This inexpensive paperback provides a brief, simple overview of statistics to help readers gain a better understanding of how statistics work and how to interpret them correctly. Each chapter describes a different statistical technique, ranging from basic concepts like central tendency and describing distributions to more advanced concepts such as ttests, regression, repeated measures ANOVA, and factor analysis. Each chapter begins with a short description of the statistic and when it should be used. This is followed by a more in-depth explanation of how the statistic works. Finally, each chapter ends with an example of the statistic in use, and a sample of how the results of analyses using the statistic might be written up for publication. A glossary of statistical terms and symbols is also included.

9.  edX Introduction to Statistics: Probability (Online course)

The focus of Stat2.2x is on probability theory: exactly what is a random sample, and how does randomness work? If you buy 10 lottery tickets instead of 1, does your chance of winning go up by a factor of 10? What is the law of averages? How can polls make accurate predictions based on data from small fractions of the population? What should you expect to happen “just by chance”? These are some of the questions we will address in the course.

10. Knight Center Massive Open Online Course: Intro to data viz (Online course)

(First course already closed — more to come). The Knight Center for Journalism in the Americas is launching its first “massive open online course” or MOOC, a new kind of e-learning program designed for a large number of students – it is free and accessible to anyone from anywhere in the world with an Internet connection. The first Knight Center MOOC will be Introduction to Infographics and Data Visualization, taught in English by Alberto Cairo, an internationally renowned expert who teaches at the University of Miami.

11. Robert Niles (Online resource)

Numbers can’t “talk,” but they can tell you as much as your human sources can. But as with human sources, you have to ask!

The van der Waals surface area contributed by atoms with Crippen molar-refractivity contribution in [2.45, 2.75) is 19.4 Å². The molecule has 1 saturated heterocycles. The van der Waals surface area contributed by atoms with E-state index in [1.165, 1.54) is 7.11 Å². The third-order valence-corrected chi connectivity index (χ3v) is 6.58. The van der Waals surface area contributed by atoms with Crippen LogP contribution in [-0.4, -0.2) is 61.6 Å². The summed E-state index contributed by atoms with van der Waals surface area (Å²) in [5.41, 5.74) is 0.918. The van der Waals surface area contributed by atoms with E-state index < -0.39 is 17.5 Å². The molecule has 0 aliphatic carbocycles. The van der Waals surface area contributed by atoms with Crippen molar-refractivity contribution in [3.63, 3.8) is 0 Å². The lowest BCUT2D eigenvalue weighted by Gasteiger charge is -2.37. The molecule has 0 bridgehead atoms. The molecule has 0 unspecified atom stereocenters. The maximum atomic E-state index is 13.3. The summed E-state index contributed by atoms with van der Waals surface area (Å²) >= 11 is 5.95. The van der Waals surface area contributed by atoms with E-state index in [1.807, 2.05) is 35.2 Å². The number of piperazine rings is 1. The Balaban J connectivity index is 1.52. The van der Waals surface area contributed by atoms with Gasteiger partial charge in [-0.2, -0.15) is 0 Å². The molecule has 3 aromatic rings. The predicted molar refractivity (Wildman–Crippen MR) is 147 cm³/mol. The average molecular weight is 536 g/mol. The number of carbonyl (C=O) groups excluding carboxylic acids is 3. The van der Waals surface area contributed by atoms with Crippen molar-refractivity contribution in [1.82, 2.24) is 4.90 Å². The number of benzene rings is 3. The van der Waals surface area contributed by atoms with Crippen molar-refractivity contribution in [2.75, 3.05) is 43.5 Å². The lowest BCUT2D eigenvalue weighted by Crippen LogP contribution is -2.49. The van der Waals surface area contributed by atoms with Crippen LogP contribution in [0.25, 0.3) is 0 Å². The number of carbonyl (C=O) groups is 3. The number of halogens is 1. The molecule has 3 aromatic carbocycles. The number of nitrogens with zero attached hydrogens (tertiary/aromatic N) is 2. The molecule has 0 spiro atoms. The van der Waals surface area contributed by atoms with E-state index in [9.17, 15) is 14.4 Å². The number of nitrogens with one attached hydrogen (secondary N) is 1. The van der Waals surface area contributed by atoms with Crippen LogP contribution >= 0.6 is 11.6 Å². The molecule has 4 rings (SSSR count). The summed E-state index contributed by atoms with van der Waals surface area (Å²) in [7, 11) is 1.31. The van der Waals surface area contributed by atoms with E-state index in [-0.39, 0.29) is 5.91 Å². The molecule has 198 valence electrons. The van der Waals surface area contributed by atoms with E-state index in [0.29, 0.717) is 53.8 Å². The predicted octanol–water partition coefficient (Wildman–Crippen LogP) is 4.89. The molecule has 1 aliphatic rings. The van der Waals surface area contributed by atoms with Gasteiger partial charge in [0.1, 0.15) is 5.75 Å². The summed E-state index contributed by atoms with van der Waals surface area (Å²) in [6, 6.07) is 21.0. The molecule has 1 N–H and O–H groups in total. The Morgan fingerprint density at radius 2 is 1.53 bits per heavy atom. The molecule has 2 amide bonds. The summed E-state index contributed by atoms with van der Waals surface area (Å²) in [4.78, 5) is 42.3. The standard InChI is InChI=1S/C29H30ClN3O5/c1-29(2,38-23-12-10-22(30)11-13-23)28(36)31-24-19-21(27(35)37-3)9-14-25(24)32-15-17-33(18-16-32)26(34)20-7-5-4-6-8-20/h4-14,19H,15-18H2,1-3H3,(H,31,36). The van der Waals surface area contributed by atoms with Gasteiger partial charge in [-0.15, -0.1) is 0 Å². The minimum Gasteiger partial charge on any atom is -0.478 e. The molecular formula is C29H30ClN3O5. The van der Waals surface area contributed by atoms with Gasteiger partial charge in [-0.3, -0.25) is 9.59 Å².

So what should you ask a number? Well, mathematicians have developed an entire field — statistics — dedicated to getting answers out of numbers. Now, you don’t have to have a degree in statistics in order to conduct an effective “interview” with your data. But you do need to know a few basics.

12. Open Intro to Statistics (Free textbook)

OpenIntro Statistics is a free textbook for introductory statistics. We’ve spent thousands of hours to make this textbook ready to compete on any stage. The book can be downloaded for free as a PDF or purchased onAmazon.com for $9.94 (get 2-day shipping with a free student trial of Amazon Prime).

13. Modern Applied Statistics with S (Book)

S is a powerful environment for the statistical and graphical analysis of data. It provides the tools to implement many statistical ideas that have been made possible by the widespread availability of workstations having good graphics and computational capabilities. This book is a guide to using S environments to perform statistical analyses and provides both an introduction to the use of S and a course in modern statistical methods. Implementations of S are available commercially in S-PLUS(R) workstations and as the Open Source R for a wide range of computer systems.

14. “Numbers in the Newsroom” by Sarah Cohen (Book)

Using math and statistics in news (The IRE beat book series)

We live in a world where data are increasingly available, in ever larger quantities, and are increasingly expected to form the basis for decisions by governments, businesses, and other organizations, as well as by individuals in their daily lives. To cope effectively, every informed citizen must be statistically literate.